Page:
Cowboys, Indians, horses, sailors, blue marines
and soldiers from almost every war
packed my toy box tins and cardboard boxes
in the bedroom I shared and living room too.
|Courtesy IPFinance blog|
On the open Singer was the ranch, high in the mountain
where I’d set up all the horses and block them in,
using rows of spools of Mom’s colorful thread.
I’d post a lookout or two at the top of the round disk spinner
and another lookout atop the spout where the needle jigged
its thread through the hole to the hidden spool.
My favorite cowboys sat nearby in a circle telling tales
around a fire by the chuck wagon and oh, so slowly,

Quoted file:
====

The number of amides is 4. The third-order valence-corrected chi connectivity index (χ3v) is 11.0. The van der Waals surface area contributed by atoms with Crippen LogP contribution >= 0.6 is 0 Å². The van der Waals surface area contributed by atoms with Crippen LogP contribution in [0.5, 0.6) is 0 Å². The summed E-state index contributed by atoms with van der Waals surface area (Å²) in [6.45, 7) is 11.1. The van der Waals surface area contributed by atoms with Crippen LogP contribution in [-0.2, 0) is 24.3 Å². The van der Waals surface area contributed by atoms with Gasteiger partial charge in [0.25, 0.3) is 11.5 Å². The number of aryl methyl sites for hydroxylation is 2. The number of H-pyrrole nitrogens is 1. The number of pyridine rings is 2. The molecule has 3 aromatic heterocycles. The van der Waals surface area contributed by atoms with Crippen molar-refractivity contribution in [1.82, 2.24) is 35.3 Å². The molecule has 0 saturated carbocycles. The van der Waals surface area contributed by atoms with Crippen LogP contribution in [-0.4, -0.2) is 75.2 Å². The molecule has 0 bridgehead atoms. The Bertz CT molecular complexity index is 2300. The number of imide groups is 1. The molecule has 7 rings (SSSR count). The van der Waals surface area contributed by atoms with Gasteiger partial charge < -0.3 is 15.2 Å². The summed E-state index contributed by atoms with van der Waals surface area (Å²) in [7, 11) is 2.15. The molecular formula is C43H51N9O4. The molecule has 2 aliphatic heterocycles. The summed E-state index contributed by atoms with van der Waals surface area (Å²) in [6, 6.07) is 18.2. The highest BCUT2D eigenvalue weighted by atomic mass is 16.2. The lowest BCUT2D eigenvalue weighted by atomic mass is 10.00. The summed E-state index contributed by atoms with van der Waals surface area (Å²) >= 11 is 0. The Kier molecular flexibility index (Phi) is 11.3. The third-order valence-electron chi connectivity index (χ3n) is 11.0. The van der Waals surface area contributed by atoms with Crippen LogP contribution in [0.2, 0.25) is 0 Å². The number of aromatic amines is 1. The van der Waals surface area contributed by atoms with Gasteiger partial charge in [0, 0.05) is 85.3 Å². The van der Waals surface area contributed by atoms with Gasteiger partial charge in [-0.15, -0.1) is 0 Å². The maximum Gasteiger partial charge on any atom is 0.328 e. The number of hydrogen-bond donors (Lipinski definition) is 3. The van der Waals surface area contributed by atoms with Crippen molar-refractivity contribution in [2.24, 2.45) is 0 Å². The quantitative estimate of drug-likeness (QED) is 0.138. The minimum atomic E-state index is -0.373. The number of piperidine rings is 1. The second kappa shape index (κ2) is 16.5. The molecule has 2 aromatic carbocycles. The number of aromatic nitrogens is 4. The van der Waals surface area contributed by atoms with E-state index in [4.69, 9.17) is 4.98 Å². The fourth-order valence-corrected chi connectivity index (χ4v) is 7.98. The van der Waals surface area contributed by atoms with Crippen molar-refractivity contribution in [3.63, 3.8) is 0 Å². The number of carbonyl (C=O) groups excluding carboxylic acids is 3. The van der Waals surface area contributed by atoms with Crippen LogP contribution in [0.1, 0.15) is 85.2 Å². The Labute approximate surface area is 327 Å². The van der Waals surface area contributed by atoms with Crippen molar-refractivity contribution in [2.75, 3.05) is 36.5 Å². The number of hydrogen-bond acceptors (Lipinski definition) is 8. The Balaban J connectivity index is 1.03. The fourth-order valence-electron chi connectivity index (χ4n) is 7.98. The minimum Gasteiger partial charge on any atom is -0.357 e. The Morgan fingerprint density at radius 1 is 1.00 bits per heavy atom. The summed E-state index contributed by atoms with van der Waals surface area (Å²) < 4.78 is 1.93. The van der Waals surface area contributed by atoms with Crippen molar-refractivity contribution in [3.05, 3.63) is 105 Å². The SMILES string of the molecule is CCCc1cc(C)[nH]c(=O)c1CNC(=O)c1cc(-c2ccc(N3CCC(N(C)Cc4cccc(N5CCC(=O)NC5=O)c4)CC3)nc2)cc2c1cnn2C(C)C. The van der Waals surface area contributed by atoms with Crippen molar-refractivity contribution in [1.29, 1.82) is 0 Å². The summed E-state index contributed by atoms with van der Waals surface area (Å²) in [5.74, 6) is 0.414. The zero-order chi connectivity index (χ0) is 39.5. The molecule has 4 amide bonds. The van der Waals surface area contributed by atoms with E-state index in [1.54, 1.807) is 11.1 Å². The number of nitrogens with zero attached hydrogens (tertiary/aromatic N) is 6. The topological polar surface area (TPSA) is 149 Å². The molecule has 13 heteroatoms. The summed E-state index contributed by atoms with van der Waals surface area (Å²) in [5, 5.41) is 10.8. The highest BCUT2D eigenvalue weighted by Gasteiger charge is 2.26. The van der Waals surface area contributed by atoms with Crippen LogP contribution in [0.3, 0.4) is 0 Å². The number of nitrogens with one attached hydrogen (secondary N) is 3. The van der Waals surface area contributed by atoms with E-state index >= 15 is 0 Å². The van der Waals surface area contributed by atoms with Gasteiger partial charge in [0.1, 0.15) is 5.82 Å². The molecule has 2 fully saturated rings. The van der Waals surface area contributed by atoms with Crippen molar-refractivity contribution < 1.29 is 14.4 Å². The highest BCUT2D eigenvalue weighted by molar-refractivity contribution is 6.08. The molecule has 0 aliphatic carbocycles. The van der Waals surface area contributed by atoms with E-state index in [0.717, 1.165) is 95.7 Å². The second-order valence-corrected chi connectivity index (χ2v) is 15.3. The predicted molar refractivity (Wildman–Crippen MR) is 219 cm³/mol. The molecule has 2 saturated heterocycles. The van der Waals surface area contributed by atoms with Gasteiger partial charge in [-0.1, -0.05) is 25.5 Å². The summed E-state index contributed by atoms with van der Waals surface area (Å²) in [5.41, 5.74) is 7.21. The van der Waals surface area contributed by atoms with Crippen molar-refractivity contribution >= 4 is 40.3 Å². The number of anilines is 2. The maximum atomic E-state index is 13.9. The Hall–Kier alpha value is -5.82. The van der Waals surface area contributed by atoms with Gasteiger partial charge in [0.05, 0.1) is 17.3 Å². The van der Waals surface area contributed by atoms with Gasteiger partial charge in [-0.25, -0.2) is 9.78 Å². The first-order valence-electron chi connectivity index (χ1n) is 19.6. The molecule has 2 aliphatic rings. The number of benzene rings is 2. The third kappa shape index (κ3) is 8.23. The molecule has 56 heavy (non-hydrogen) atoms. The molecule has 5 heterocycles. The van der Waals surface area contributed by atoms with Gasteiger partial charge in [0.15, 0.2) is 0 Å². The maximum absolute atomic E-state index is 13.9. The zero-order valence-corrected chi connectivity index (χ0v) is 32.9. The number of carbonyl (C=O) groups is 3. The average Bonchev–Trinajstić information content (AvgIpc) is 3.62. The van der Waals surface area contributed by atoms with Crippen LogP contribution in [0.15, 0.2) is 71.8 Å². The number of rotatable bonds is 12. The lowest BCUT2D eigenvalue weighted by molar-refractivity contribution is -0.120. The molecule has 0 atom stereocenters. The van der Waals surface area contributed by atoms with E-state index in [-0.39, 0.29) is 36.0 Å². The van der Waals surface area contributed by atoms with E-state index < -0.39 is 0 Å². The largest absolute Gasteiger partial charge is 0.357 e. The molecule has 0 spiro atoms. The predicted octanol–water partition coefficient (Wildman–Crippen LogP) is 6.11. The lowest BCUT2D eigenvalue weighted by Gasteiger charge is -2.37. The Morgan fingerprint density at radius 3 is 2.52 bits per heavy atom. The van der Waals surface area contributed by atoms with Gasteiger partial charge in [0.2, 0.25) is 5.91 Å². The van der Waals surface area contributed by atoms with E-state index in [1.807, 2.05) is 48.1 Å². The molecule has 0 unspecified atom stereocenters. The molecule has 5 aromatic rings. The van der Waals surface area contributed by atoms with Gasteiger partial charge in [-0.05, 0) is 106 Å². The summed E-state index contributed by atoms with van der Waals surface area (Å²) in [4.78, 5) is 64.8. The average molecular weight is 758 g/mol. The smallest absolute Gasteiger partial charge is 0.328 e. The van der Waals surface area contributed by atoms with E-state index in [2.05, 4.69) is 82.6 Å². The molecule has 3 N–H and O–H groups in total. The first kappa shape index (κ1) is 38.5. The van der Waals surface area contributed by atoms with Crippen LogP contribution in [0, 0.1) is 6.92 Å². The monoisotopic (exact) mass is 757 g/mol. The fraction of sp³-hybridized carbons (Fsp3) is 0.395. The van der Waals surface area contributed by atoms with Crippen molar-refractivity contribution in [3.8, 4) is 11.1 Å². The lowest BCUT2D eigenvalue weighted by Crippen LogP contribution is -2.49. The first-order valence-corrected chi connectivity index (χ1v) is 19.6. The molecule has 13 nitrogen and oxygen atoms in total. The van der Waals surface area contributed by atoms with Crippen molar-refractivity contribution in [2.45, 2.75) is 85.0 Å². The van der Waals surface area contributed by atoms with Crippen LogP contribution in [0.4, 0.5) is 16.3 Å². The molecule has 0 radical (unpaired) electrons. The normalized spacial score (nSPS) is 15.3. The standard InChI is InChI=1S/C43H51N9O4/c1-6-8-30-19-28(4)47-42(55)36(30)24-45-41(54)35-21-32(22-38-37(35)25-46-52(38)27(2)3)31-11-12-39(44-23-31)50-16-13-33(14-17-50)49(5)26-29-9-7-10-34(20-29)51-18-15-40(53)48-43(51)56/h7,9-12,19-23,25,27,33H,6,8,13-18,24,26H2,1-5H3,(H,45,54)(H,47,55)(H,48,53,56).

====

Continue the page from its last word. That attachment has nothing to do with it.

I brought on either the Indians or rustlers
over the drawer handles to sneak up and swipe stallions.
A snapped twig would set the stage for the big fight,
a free-for-all where the rustlers would fall,
my favorite cowboys winged
and afterward, as the last of the bad guys ran off
or were stacked in a pile of dead-for-now,
my guys, the heroes, returned to the campfire
for black coffee, hard tack and tall tales.
When I first went camping
with the Boy Scouts
out in the far reaches
of Wildcat Lake in Blairstown
where mosquitos drowned in our drinks,
I half expected bad guys of some sort
to rush down from the mountain top
and we’d use our kerchiefs
and scout knives to fend them off
and save our bug juice.
- By Anthony Buccino
First published in Poetry Quarterly Winter 2010
Included in AMERICAN BOY: Pushing Sixty
This version varies from earlier editions
Copyright © 2010, 2012 by Anthony Buccino, all rights reserved.